Arabidopsis replacement histone variant H3.3 occupies promoters of regulated genes
1 Department of Biology and Zurich-Basel Plant Science Center, ETH Zurich, CH-8092 Zurich, Switzerland
2 Department of Plant Biology, Uppsala BioCenter, Swedish University of Agricultural Sciences and Linnean Center for Plant Biology, SE-75007 Uppsala, Sweden
3 Science for Life Laboratory, SE-75007 Uppsala, Sweden
Genome Biology 2014, 15:R62 doi:10.1186/gb-2014-15-4-r62Published: 7 April 2014
Histone variants establish structural and functional diversity of chromatin by affecting nucleosome stability and histone-protein interactions. H3.3 is an H3 histone variant that is incorporated into chromatin outside of S-phase in various eukaryotes. In animals, H3.3 is associated with active transcription and possibly maintenance of transcriptional memory. Plant H3 variants, which evolved independently of their animal counterparts, are much less well understood.
We profile the H3.3 distribution in Arabidopsis at mono-nucleosomal resolution using native chromatin immunoprecipitation. This results in the precise mapping of H3.3-containing nucleosomes, which are not only enriched in gene bodies as previously reported, but also at a subset of promoter regions and downstream of the 3′ ends of active genes. While H3.3 presence within transcribed regions is strongly associated with transcriptional activity, H3.3 at promoters is often independent of transcription. In particular, promoters with GA motifs carry H3.3 regardless of the gene expression levels. H3.3 on promoters of inactive genes is associated with H3K27me3 at gene bodies. In addition, H3.3-enriched plant promoters often contain RNA Pol II considerably upstream of the transcriptional start site. H3.3 and RNA Pol II are found on active as well as on inactive promoters and are enriched at strongly regulated genes.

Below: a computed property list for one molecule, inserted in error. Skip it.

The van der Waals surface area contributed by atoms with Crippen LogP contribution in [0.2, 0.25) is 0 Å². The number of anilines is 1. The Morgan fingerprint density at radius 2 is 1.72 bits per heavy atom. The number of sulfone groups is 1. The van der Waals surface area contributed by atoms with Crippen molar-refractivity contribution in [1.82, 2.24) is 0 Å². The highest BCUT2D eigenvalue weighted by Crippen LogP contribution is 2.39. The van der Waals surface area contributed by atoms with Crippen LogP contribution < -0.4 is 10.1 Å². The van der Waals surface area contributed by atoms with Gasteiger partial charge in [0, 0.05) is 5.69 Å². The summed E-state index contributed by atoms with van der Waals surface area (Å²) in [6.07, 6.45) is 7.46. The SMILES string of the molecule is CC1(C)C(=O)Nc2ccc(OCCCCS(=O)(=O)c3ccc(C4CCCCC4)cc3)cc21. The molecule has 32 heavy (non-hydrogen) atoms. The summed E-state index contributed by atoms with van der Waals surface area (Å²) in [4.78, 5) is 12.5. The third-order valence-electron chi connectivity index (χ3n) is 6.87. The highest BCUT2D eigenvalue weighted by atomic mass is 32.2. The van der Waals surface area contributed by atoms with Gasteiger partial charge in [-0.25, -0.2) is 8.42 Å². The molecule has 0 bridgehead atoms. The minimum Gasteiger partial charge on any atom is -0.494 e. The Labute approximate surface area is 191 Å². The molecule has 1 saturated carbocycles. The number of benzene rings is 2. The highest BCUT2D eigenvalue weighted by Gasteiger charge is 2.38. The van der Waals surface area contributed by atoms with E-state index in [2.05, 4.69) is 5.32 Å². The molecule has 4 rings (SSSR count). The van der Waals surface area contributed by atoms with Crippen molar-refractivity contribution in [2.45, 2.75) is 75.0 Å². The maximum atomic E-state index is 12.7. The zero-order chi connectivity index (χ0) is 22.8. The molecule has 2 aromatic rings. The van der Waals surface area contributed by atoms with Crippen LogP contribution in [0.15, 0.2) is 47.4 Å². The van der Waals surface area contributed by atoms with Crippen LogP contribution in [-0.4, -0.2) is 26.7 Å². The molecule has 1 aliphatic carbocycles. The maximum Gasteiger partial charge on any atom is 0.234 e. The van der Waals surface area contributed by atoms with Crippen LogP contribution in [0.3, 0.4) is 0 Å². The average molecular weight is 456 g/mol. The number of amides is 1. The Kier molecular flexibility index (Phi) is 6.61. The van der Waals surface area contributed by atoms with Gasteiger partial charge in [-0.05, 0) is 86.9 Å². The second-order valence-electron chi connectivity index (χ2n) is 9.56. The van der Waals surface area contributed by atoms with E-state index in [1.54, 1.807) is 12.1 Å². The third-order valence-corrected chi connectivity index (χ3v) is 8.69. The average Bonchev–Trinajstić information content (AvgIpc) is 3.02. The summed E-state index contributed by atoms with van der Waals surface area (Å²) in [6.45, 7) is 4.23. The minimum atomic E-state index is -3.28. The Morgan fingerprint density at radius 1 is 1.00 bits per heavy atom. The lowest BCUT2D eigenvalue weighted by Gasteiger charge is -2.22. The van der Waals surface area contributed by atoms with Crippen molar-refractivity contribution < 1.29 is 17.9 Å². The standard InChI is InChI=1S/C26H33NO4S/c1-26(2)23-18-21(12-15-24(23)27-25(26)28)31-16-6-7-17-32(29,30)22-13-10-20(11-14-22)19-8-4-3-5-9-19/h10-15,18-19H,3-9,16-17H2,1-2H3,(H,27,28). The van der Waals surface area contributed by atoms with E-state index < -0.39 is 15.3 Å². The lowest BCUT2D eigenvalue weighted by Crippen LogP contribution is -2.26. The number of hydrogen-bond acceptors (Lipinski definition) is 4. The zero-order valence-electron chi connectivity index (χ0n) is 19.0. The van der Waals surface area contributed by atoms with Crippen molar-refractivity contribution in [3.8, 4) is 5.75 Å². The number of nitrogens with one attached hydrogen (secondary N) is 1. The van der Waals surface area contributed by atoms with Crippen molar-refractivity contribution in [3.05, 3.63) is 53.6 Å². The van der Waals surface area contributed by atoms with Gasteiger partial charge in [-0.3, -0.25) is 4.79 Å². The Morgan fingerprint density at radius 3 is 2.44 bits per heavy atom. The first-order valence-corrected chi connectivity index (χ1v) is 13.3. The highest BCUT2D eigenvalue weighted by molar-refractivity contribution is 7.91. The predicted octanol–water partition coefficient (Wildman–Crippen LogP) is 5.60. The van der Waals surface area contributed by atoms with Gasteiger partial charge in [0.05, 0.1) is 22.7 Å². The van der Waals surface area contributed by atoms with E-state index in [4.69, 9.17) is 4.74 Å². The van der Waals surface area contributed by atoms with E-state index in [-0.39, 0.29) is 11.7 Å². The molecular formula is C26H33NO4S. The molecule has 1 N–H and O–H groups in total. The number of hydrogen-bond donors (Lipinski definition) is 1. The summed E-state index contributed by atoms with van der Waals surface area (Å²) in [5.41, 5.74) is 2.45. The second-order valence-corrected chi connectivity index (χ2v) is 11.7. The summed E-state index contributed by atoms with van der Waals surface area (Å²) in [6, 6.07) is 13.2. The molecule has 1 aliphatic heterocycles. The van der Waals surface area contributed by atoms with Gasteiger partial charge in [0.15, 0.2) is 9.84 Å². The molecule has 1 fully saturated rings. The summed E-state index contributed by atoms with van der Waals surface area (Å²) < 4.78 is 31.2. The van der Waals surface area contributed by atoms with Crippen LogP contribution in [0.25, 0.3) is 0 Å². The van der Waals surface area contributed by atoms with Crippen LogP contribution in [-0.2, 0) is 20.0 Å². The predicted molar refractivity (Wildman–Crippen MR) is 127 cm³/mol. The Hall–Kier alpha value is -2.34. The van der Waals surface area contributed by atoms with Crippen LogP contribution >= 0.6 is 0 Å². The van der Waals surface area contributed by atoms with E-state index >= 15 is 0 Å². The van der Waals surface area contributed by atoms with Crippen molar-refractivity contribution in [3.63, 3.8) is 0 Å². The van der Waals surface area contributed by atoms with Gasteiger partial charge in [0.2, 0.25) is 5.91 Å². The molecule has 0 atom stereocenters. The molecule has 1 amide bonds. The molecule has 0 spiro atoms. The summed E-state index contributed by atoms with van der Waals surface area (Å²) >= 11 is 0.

In animals and plants, H3.3 organizes chromatin in transcribed regions and in promoters. The results suggest a function of H3.3 in transcriptional regulation and support a model that a single ancestral H3 evolved into H3 variants with similar sub-functionalization patterns in plants and animals.